State Rep. Raumesh Akbari is speaking at the 2016 Democratic National Convention on its final day — hours before Hillary Clinton accepts the party’s nomination. The 32-year-old Persian and African-American Akbari represents a part of Memphis, where she has lived her entire life, and has worked to reform the state’s criminal justice system.
She won’t be a keynote or a have a large speaking part on primetime; rather, Akbari, in her first political convention as a Clinton alternate, is given about 180 seconds to tell young people why they should vote for Clinton.
Akbari, a twin, is a member of the state’s black caucus and works for her parents’ trichology (hair doctors) business. When she isn’t showing her support for Clinton in Philadelphia, she’s tweeting selfies and working on education proposals (she gets financial support from teachers unions).
Here is what you need to know about Akbari:
1. Akbari Succeeded a ‘Legendary’ State Representative
Akbari won a special election in 2013 after one of the longest-serving lawmakers in the country died. Lois DeBerry, who was first elected to the Tennessee state house in 1972, died after suffering pancreatic cancer. The “legendary” DeBerry was 68.
“Because Lois DeBerry’s personality was so big, all of us were holding our breath wondering who was going to step into her place,” Rep. Brenda Gilmore (D-Nashville) said.
In an interview with the Memphis Daily News, Akbari said she knew there were big shoes to fill:
“I tell people I hope I can just walk beside them because of what she was able to achieve for the state,” Akbari said.
After winning the special election, Akbari, a Democrat in a heavy blue district, easily won re-election a year later and is running again this year.
2. Akbari Has a Twin Sister, Raumina
Raumina Akbari, Raumesh’s twin sister, is a third-year medical student, according to Memphis Daily News. Both twins studied at Washington University in St. Louis, where Raumesh Akbari received her law degree.
Raumesh Akbari recently celebrated twinning when she approached Secretary of Housing and Urban Development Julian Castro and his brother, U.S. Rep. Joaquin Castro (D-Texas) at the DNC and got a selfie:
“Today’s been awesome,” Akbari told the Times Free Press. “So I got here early. I was in rehearsal backstage with a teleprompter. I got to meet the Castro twins and I got to walk out on stage so I could kind of get an idea of what it’s going to be like tomorrow.”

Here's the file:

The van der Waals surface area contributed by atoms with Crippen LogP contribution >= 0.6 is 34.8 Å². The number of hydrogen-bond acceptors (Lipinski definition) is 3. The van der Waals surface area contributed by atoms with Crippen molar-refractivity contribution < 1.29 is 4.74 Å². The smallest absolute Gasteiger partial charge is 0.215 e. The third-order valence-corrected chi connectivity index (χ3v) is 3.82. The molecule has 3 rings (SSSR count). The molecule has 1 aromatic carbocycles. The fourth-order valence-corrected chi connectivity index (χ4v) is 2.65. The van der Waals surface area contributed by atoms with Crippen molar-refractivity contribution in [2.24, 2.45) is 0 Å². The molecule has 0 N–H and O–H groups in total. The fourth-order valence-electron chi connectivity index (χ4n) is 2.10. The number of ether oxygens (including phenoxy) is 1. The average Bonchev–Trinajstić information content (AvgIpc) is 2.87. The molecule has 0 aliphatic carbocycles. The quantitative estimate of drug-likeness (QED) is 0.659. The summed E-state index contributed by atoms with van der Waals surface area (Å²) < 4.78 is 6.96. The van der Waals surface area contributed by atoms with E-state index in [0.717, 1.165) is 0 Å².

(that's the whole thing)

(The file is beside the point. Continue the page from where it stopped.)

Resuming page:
3. She Works for Her Mom’s Hair Doctor Business
Akbari’s mother, Lisa Akbari, is a trichologist known to her patients as “The Hair Doctor.” A self-described “hair care pioneer” in her website’s bio, Lisa Akbari and her husband, Hooshang Akbari, are “the directors and lead Trichologists of Hair Nutrition and Research in Memphis Tennessee, which focuses on education, research, and analysis of hair and its connection to the scalp,” the bio states.
4. Labor Unions, Liberal Groups Are Top Contributors to Her Campaigns
The National Institute of Money in State Politics reports Akbari’s campaign’s top contributors consist of “liberal policy” and trade unions.
Tennessee campaign finance databases show education groups and pharmaceutical companies are also top donors.
Education donations aren’t out of anywhere: Chalkbeat, a nonprofit news organization focused on improving schools, ran a story called “How a Memphis lawmaker quietly passed a law that may have kept your school from state takeover” which said “…the Memphis Democrat managed to build consensus among lawmakers and state leaders, including founding ASD Superintendent Chris Barbic, in favor of the school turnaround game-changer.”
“I’m a product of the city and county schools, and I know what public schools can do,” Akbari told Chalkbeat. “It will be a disservice if we don’t invest in these schools.”
5. She’s a Hillary Supporter Because of Affordable College, Economic Development, Equal Rights
Akbari told The Tennessean she was “super excited” to be at the DNC and to support Clinton as the party’s nominee for the White House:
“I feel like [Clinton] is the most qualified. I feel like she is going to fight for the people in my community, for affordable college education, for economic development, for equal rights for all; and I think that’s important. I want to support a leader that builds on unity and not divisiveness. I believe secretary Clinton is that one,” she said.